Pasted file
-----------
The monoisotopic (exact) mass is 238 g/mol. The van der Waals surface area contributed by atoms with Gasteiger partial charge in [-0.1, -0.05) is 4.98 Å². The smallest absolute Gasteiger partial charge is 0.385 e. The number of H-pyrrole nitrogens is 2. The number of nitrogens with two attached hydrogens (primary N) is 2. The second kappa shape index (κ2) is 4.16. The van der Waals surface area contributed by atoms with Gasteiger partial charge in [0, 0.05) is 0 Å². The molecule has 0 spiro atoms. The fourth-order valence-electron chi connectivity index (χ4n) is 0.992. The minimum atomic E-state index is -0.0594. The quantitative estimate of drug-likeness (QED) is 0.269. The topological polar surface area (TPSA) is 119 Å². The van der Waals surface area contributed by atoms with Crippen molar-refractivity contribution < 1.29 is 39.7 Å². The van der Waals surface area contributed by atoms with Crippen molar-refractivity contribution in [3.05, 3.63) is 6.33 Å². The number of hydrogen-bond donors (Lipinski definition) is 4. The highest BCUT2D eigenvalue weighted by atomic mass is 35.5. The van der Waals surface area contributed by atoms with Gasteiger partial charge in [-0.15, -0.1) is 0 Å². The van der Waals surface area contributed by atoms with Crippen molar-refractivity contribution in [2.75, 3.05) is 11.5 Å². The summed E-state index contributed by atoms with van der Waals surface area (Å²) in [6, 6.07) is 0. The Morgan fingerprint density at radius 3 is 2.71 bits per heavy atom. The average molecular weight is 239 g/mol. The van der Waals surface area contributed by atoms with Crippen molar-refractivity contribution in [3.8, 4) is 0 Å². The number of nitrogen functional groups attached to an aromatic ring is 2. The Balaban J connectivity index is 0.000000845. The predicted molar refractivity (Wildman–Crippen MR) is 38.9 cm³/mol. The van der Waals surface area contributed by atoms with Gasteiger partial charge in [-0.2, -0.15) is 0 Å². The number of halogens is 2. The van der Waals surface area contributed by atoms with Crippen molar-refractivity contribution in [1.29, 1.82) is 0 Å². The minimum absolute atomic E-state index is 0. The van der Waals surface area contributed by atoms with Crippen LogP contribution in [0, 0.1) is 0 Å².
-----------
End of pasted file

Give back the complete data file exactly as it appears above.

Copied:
The monoisotopic (exact) mass is 238 g/mol. The van der Waals surface area contributed by atoms with Gasteiger partial charge in [-0.1, -0.05) is 4.98 Å². The smallest absolute Gasteiger partial charge is 0.385 e. The number of H-pyrrole nitrogens is 2. The number of nitrogens with two attached hydrogens (primary N) is 2. The second kappa shape index (κ2) is 4.16. The van der Waals surface area contributed by atoms with Gasteiger partial charge in [0, 0.05) is 0 Å². The molecule has 0 spiro atoms. The fourth-order valence-electron chi connectivity index (χ4n) is 0.992. The minimum atomic E-state index is -0.0594. The quantitative estimate of drug-likeness (QED) is 0.269. The topological polar surface area (TPSA) is 119 Å². The van der Waals surface area contributed by atoms with Crippen molar-refractivity contribution < 1.29 is 39.7 Å². The van der Waals surface area contributed by atoms with Crippen molar-refractivity contribution in [3.05, 3.63) is 6.33 Å². The number of hydrogen-bond donors (Lipinski definition) is 4. The highest BCUT2D eigenvalue weighted by atomic mass is 35.5. The van der Waals surface area contributed by atoms with Gasteiger partial charge in [-0.15, -0.1) is 0 Å². The van der Waals surface area contributed by atoms with Crippen molar-refractivity contribution in [2.75, 3.05) is 11.5 Å². The summed E-state index contributed by atoms with van der Waals surface area (Å²) in [6, 6.07) is 0. The Morgan fingerprint density at radius 3 is 2.71 bits per heavy atom. The average molecular weight is 239 g/mol. The van der Waals surface area contributed by atoms with Crippen molar-refractivity contribution in [3.8, 4) is 0 Å². The number of nitrogen functional groups attached to an aromatic ring is 2. The Balaban J connectivity index is 0.000000845. The predicted molar refractivity (Wildman–Crippen MR) is 38.9 cm³/mol. The van der Waals surface area contributed by atoms with Gasteiger partial charge in [-0.2, -0.15) is 0 Å². The number of halogens is 2. The van der Waals surface area contributed by atoms with Crippen molar-refractivity contribution in [1.29, 1.82) is 0 Å². The minimum absolute atomic E-state index is 0. The van der Waals surface area contributed by atoms with Crippen LogP contribution in [0, 0.1) is 0 Å².